ERIC Number: ED168004
Record Type: RIE
Publication Date: 1978
Reference Count: 0
Teaching Writing: The Major Theories Since 1950.
Woods, William F.
The pendular shifts in attitudes toward teaching writing reflect varying concerns that educators have had about the proper instructional emphasis--whether it should be student centered or discipline centered. The historical dates that act as signposts to these shifting attitudes toward methods of writing instruction include the following: the founding by the National Council of Teachers of English (NCTE) of the Conference on College Composition and Communication in 1949; NCTE's 1956 publication of "The English Language Arts in the Secondary School," a position statement stressing the needs of the whole child; the 1957 launching of the Sputnik satellite, initiating a scrabble for educational discipline and academic reform; the 1966 Dartmouth Conference, which developed reactions to the academic reforms; and the "back to basics," movement, typifying the retrenchment of 1977-1979. Within this historical context, several writing theories, models, and activities can be discussed: the works of John Dixon and Ken Macrorie, urging student self-discovery through language experience; Robert Zoellner's "talk-write" model; Peter Elbow's "developmental" model; Francis Christensen's "Generative Rhetoric of the Sentence"; James Moffett's theory of discourse; John Mellon's tranformational generative grammar; Frank O'Hare's sentence combining; and the heuristics of Frank D'Angelo, Richard Young, and Kenneth Burke. (RL)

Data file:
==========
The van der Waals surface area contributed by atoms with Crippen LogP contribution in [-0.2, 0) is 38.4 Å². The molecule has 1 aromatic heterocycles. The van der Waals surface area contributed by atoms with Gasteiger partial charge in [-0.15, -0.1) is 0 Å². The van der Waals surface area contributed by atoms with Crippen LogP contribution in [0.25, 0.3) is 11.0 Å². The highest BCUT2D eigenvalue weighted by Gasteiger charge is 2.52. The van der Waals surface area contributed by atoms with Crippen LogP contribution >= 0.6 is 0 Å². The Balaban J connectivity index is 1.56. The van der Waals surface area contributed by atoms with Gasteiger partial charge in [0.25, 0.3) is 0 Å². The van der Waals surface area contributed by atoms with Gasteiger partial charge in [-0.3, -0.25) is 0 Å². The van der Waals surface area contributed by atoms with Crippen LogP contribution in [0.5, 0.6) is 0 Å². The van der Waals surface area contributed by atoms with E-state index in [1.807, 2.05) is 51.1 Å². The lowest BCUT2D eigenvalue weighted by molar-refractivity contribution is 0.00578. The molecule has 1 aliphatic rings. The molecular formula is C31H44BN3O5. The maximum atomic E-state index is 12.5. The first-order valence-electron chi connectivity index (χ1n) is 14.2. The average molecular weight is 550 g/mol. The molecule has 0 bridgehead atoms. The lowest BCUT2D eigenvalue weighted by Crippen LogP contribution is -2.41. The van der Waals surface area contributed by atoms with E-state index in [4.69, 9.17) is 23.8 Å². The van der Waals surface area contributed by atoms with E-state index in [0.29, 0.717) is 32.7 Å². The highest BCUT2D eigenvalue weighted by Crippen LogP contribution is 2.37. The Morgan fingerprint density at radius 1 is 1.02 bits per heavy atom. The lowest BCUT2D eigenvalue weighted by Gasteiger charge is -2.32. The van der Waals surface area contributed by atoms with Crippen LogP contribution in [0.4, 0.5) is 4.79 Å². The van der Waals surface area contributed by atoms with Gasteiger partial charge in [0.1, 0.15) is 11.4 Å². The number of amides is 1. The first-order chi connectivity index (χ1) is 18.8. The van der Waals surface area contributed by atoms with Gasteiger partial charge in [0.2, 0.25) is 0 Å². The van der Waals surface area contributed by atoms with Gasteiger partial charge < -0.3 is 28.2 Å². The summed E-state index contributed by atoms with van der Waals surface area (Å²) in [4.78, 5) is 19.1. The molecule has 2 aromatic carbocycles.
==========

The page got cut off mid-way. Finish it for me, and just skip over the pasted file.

Publication Type: Information Analyses; Opinion Papers
Education Level: N/A
Authoring Institution: N/A
Note: Study prepared at Wichita State University